This post was written for inclusion in the Carnival of Nursing in Public hosted by Dionna and Paige at NursingFreedom.org. All week, July 5-9, we will be featuring articles and posts about nursing in public ("NIP"). See the bottom of this post for more information.
Our first child, our unexpected son, was born only 1.7kgs (3lbs 12oz) while I was unconscious. Instead of being introduced, he lay in an incubator under Daddy's hands while I was treated with increasingly painful measures to stop my haemorrhage. While my life was saved with drugs and transfusions, my sister singlehandedly prevented the routine formula feeding of our tiny boy. She quoted to the special care department the WHO recommendations for supplementation when mother's milk is not available...and did not back down.
- In fact, it is standard hospital policy to formula feed babies who are small (so they can gain chart weight) and babies who are big (because mum couldn't possibly produce enough milk for a big appetite). A friend of mine with a large baby was told she would need to supplement before she had recovered from her epidural!
During our stay in special care, Alex and I were on a frequent feeding schedule and I pumped after each feed. I was just able to supply the tube-feeding supplement schedule the hospital prescribed - they were clearly so reluctant to use the donor milk available. Alex was judged by staff to be feeding very well, when in fact he was too weak yet to do it properly. We learned by ourselves at home instead.
I nursed Alex on cue, round the clock, while in an as yet unrecognised state of post traumatic stress disorder from his birth. If I couldn't nurse him in public, I couldn't have left the house. I nursed him above 2 kgs, and 3 kgs (a normal birth weight), and exclusively until about 7 months. I nursed him past 1 year, and 2 years, and sometimes painfully through my second pregnancy. And we all learned a new relationship when Nadia joined us.
- It's my right to feed my babies in public. I've earned it.
- It's my duty to feed my babies in public, so other children won't grow up as I did, with no memories of seeing a baby at a mother's breast.
- It's my pleasure to feed my babies in public, to show that a good baby is one who trusts her mother will respond to her needs, not one who has given up asking for a response.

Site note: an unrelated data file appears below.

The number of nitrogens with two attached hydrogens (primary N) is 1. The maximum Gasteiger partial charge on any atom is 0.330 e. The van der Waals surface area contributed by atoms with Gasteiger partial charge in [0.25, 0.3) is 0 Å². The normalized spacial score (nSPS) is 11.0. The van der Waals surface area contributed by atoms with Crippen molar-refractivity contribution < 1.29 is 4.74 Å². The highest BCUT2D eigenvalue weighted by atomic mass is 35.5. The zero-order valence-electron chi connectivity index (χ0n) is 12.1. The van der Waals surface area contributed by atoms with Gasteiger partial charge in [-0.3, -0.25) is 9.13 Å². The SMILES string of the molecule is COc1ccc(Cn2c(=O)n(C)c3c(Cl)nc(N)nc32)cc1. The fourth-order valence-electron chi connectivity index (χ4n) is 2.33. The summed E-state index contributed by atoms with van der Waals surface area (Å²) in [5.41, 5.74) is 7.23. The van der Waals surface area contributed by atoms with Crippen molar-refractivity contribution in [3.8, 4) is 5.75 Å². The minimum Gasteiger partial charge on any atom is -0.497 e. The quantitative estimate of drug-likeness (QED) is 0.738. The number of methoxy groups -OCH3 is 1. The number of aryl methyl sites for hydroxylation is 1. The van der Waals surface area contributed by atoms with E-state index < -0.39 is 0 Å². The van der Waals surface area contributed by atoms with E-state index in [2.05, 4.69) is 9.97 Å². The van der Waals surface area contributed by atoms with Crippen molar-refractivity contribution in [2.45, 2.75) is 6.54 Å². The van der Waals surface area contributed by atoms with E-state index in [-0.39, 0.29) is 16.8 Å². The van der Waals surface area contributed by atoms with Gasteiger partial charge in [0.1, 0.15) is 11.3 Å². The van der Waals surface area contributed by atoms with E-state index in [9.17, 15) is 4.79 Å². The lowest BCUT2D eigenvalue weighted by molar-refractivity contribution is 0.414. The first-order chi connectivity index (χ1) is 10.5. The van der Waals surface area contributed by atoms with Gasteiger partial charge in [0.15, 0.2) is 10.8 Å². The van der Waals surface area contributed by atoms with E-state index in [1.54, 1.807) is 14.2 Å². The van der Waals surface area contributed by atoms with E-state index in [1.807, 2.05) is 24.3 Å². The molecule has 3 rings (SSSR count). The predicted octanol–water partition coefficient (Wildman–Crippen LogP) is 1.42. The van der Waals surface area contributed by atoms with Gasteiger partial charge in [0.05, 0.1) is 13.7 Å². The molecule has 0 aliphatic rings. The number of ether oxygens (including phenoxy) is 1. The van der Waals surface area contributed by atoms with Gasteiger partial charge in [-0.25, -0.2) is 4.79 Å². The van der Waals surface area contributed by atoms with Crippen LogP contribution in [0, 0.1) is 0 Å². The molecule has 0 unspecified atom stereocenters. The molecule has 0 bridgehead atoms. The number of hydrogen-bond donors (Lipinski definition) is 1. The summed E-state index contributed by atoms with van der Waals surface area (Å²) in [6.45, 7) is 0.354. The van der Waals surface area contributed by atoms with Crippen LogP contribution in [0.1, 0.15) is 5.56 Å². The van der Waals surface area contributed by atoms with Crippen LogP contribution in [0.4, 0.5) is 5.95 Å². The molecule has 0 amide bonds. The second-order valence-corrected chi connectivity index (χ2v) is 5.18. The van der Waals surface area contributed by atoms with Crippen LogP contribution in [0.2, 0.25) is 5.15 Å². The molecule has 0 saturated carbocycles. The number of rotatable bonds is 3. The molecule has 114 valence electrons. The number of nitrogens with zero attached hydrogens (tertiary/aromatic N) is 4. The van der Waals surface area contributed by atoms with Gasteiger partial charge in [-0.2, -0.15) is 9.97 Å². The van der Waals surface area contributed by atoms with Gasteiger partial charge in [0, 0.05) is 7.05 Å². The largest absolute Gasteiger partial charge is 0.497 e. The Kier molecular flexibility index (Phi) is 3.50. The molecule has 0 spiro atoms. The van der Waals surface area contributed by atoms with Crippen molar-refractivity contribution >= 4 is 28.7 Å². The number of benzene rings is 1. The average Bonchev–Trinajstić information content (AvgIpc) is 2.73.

- It is my habit to feed my babies in public without even stopping my conversations, and I hope that my nonchalance will be contagious.
I feed 2 year old Nadia only in friendly places, and the only friendly place to feed my 5 year old (18kg) Alex is at home. Because we still have a long way to go, baby....
Welcome to the Carnival of Nursing in Public
Please join us all week, July 5-9, as we celebrate and support breastfeeding mothers. And visit NursingFreedom.org any time to connect with other breastfeeding supporters, learn more about your legal right to nurse in public, and read (and contribute!) articles about breastfeeding and N.I.P.
Do you support breastfeeding in public? Grab this badge for your blog or website to show your support and encourage others to educate themselves about the benefits of breastfeeding and the rights of breastfeeding mothers and children.
This post is just one of many being featured as part of the Carnival of Nursing in Public. Please visit our other writers each day of the Carnival. Click on the links below to see each day’s posts - new articles will be posted on the following days:
July 5 - Making Breastfeeding the Norm: Creating a Culture of Breastfeeding in a Hyper-Sexualized World
July 6 – Supporting Breastfeeding Mothers: the New, the Experienced, and the Mothers of More Than One Nursing Child
July 7 – Creating a Supportive Network: Your Stories and Celebrations of N.I.P.
July 8 – Breastfeeding: International and Religious Perspectives
July 9 – Your Legal Right to Nurse in Public, and How to Respond to Anyone Who Questions It